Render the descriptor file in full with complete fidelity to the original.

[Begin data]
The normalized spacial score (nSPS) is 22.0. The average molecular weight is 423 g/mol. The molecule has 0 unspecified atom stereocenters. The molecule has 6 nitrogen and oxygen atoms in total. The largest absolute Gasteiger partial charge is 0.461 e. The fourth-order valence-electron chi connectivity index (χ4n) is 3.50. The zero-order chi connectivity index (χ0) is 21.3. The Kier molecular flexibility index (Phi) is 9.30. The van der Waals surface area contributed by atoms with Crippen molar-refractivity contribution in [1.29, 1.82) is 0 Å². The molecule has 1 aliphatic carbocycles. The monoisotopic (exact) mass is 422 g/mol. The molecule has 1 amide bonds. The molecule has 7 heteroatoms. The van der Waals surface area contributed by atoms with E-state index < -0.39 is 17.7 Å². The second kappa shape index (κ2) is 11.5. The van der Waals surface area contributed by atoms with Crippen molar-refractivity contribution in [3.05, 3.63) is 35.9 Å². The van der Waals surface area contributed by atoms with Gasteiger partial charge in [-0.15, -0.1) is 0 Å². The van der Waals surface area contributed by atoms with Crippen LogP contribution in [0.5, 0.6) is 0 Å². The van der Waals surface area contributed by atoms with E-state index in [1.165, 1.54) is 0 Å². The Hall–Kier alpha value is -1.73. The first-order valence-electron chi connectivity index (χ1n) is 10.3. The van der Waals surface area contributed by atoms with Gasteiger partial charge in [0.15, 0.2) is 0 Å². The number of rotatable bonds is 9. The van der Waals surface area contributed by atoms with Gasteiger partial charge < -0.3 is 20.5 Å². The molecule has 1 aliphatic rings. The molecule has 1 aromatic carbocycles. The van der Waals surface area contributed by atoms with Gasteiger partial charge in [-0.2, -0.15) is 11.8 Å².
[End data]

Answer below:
The normalized spacial score (nSPS) is 22.0. The average molecular weight is 423 g/mol. The molecule has 0 unspecified atom stereocenters. The molecule has 6 nitrogen and oxygen atoms in total. The largest absolute Gasteiger partial charge is 0.461 e. The fourth-order valence-electron chi connectivity index (χ4n) is 3.50. The zero-order chi connectivity index (χ0) is 21.3. The Kier molecular flexibility index (Phi) is 9.30. The van der Waals surface area contributed by atoms with Crippen molar-refractivity contribution in [1.29, 1.82) is 0 Å². The molecule has 1 aliphatic carbocycles. The monoisotopic (exact) mass is 422 g/mol. The molecule has 1 amide bonds. The molecule has 7 heteroatoms. The van der Waals surface area contributed by atoms with E-state index < -0.39 is 17.7 Å². The second kappa shape index (κ2) is 11.5. The van der Waals surface area contributed by atoms with Crippen molar-refractivity contribution in [3.05, 3.63) is 35.9 Å². The van der Waals surface area contributed by atoms with Gasteiger partial charge in [-0.15, -0.1) is 0 Å². The van der Waals surface area contributed by atoms with Crippen LogP contribution in [0.5, 0.6) is 0 Å². The van der Waals surface area contributed by atoms with E-state index in [1.165, 1.54) is 0 Å². The Hall–Kier alpha value is -1.73. The first-order valence-electron chi connectivity index (χ1n) is 10.3. The van der Waals surface area contributed by atoms with Gasteiger partial charge in [0.15, 0.2) is 0 Å². The number of rotatable bonds is 9. The van der Waals surface area contributed by atoms with Gasteiger partial charge < -0.3 is 20.5 Å². The molecule has 1 aliphatic rings. The molecule has 1 aromatic carbocycles. The van der Waals surface area contributed by atoms with Gasteiger partial charge in [-0.2, -0.15) is 11.8 Å².